• Mon. Jun 24th, 2024

“No synthetic turf at the behest of our green lungs”

A judge in India’s capital Delhi has revoked the permission to replace manicured sports surfaces with synthetic turf, as “There can hardly be a case for this city being robbed of its green.”

The court had been approached by a senior citizen who opposed the idea of having a natural turf football as well as natural turf hockey surface at the Siri Fort Sports Complex (SFSC) being replaced by synthetic turf.

He argued that the synthetic turf would be environmentally degrading, rob the sports centre of natural earth and harm the players and people in its vicinity. Furthermore, he pointed to the large quantity of water that is required to just keep the synthetic turf soft, playable and cool in the heat, something that is no longer necessarily the case.

The petitioner also claimed that, internationally, there is a shift from synthetic turf to natural grass for playing football and hockey. This flies in the face of what both the International Hockey Federation (FIH) and FIFA are pursuing. However, with FIFA-related football World Cup events always being played on natural turf and the replacement of the synthetic turf at the Salt Lake Stadium at Kolkata by a natural turf surface, the court accepted the argument.

Order is now absolute

Nevertheless, Justice Najmi Waziri of the Delhi High Court fell for it indefinitely and has now made a court order issued in April 2020, absolute.

Observing that green area in the midst of a thickly populated residential place is of far greater value than a forest kilometres away from a human habitation, he has directed the authorities to not destroy the natural grass and convert it into artificial turf.

“Such conversion of laying of artificial turf will have to be abandoned by the DDA. The direction of the Supreme Court and of the National Green Tribunal to Delhi Development Agency (to not cut the large number of trees) and to ‘ensure that the entire complex is duly maintained’ is of much significance and was for the purpose of protecting the greenery in the entire area,” the court said in a recent order.

The environment belongs to all

The court said the environment belongs to all humans and living creatures, and while each living being needs to be protected from damaged ecology, there is also a shared duty and responsibility on each individual to protect the environment from harm.

In its order, the court observed that in a city like Delhi, the ecology of small pockets of green areas, which serve as its lungs, is crucial and fragile and therefore greater caution and sensitivity has to be exercised.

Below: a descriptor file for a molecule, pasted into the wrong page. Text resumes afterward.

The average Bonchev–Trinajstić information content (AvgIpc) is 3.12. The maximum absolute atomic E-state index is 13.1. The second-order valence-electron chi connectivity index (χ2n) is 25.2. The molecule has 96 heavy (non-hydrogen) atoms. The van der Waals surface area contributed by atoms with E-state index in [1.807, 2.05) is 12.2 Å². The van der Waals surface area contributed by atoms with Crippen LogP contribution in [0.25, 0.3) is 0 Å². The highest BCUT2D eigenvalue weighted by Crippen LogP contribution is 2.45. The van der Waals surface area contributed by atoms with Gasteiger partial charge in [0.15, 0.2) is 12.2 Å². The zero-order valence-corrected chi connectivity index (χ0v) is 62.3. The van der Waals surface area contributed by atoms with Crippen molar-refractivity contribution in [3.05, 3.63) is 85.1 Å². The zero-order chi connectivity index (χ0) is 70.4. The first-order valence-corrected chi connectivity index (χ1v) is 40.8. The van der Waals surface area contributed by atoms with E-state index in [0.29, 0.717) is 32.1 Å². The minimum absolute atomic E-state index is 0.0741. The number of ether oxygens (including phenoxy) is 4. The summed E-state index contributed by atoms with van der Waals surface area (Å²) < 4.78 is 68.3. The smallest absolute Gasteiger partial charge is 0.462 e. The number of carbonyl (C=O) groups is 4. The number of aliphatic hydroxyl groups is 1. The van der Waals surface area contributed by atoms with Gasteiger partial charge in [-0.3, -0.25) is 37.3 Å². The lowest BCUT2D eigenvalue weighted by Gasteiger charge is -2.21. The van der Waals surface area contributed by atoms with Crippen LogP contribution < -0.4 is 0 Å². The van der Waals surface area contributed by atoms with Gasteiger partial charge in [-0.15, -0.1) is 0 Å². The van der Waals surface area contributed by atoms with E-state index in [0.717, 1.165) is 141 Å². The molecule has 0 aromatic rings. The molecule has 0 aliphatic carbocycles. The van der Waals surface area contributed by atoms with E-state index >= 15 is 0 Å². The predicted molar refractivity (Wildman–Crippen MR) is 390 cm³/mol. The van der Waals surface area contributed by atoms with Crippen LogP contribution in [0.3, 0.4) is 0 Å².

It stressed that the land-owning agencies hold land in trust for future generations and “creeping concretisation, through seemingly innocuous projects, needs to be examined from the prism of ecological balance.”

“There can hardly be a case for this city being robbed of its green spaces in a few years only because in one project or the other, there is resultant concretisation of the earth. Today it is two sports fields, tomorrow it would be something else,” it said.

“The laying of artificial turf will be an irreversible damage to not only the football and hockey fields but to the contiguous green area and is likely to affect the people using the immediately adjacent walking path,” the court said.

Consider other places

The court said it is the duty of public authorities like the Delhi Development Agency (DDA) to ensure that the natural environment is maintained, safeguarded and improved. The DDA, the court said, may consider laying artificial turf at another place which does not have the legal protection granted by the NGT and the Supreme Court, while ensuring no harm is caused to the local ecology.

“SFSC lies in the heart of South Delhi and the adjoining greenery needs to be protected at all cost, as the entire area is a green lung for the city. A park or a green area in the midst of a thickly populated residential area or commercial area is of a far greater value than a forest removed kilometres away from a human habitation,” the court asserted.

“The environment is much larger than a simple football or hockey field… Development is not always the creation of roads, buildings, civic or industrial infrastructure, etc. In a world of technology, travel and tearing hurry, development is also manifested in the retention of delicate ecology and green area of a neighbourhood, so as to maintain the environmental equilibrium for posterity,” the court said.

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